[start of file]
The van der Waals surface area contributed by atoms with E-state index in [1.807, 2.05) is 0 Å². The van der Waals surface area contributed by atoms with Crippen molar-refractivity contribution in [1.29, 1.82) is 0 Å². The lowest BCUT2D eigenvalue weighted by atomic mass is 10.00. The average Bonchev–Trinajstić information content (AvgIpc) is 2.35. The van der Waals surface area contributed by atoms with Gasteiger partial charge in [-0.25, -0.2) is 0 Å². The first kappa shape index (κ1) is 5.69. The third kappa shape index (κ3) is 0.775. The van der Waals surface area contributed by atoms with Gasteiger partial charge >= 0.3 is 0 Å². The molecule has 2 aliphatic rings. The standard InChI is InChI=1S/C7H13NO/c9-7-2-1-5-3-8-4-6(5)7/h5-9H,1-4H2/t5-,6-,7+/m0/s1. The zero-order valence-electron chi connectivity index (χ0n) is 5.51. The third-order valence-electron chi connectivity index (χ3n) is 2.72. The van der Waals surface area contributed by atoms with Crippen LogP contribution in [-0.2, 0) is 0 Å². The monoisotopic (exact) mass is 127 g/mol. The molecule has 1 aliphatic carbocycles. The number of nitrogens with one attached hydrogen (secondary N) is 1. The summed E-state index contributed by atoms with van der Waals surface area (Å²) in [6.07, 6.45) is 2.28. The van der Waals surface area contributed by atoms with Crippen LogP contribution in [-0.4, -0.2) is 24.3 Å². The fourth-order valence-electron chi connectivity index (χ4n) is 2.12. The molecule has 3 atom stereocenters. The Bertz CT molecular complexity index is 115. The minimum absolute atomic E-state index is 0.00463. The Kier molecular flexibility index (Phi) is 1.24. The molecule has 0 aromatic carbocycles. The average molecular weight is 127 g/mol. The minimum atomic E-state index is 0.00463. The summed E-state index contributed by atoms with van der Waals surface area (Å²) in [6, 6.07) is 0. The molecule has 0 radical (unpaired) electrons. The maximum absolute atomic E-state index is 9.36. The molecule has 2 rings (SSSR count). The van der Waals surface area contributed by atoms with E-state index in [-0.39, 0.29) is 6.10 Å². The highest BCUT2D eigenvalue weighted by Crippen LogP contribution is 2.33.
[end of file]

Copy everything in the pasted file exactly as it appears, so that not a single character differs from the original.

The van der Waals surface area contributed by atoms with E-state index in [1.807, 2.05) is 0 Å². The van der Waals surface area contributed by atoms with Crippen molar-refractivity contribution in [1.29, 1.82) is 0 Å². The lowest BCUT2D eigenvalue weighted by atomic mass is 10.00. The average Bonchev–Trinajstić information content (AvgIpc) is 2.35. The van der Waals surface area contributed by atoms with Gasteiger partial charge in [-0.25, -0.2) is 0 Å². The first kappa shape index (κ1) is 5.69. The third kappa shape index (κ3) is 0.775. The van der Waals surface area contributed by atoms with Gasteiger partial charge >= 0.3 is 0 Å². The molecule has 2 aliphatic rings. The standard InChI is InChI=1S/C7H13NO/c9-7-2-1-5-3-8-4-6(5)7/h5-9H,1-4H2/t5-,6-,7+/m0/s1. The zero-order valence-electron chi connectivity index (χ0n) is 5.51. The third-order valence-electron chi connectivity index (χ3n) is 2.72. The van der Waals surface area contributed by atoms with Crippen LogP contribution in [-0.2, 0) is 0 Å². The monoisotopic (exact) mass is 127 g/mol. The molecule has 1 aliphatic carbocycles. The number of nitrogens with one attached hydrogen (secondary N) is 1. The summed E-state index contributed by atoms with van der Waals surface area (Å²) in [6.07, 6.45) is 2.28. The van der Waals surface area contributed by atoms with Crippen LogP contribution in [-0.4, -0.2) is 24.3 Å². The fourth-order valence-electron chi connectivity index (χ4n) is 2.12. The molecule has 3 atom stereocenters. The Bertz CT molecular complexity index is 115. The minimum absolute atomic E-state index is 0.00463. The Kier molecular flexibility index (Phi) is 1.24. The molecule has 0 aromatic carbocycles. The average molecular weight is 127 g/mol. The minimum atomic E-state index is 0.00463. The summed E-state index contributed by atoms with van der Waals surface area (Å²) in [6, 6.07) is 0. The molecule has 0 radical (unpaired) electrons. The maximum absolute atomic E-state index is 9.36. The molecule has 2 rings (SSSR count). The van der Waals surface area contributed by atoms with E-state index in [-0.39, 0.29) is 6.10 Å². The highest BCUT2D eigenvalue weighted by Crippen LogP contribution is 2.33.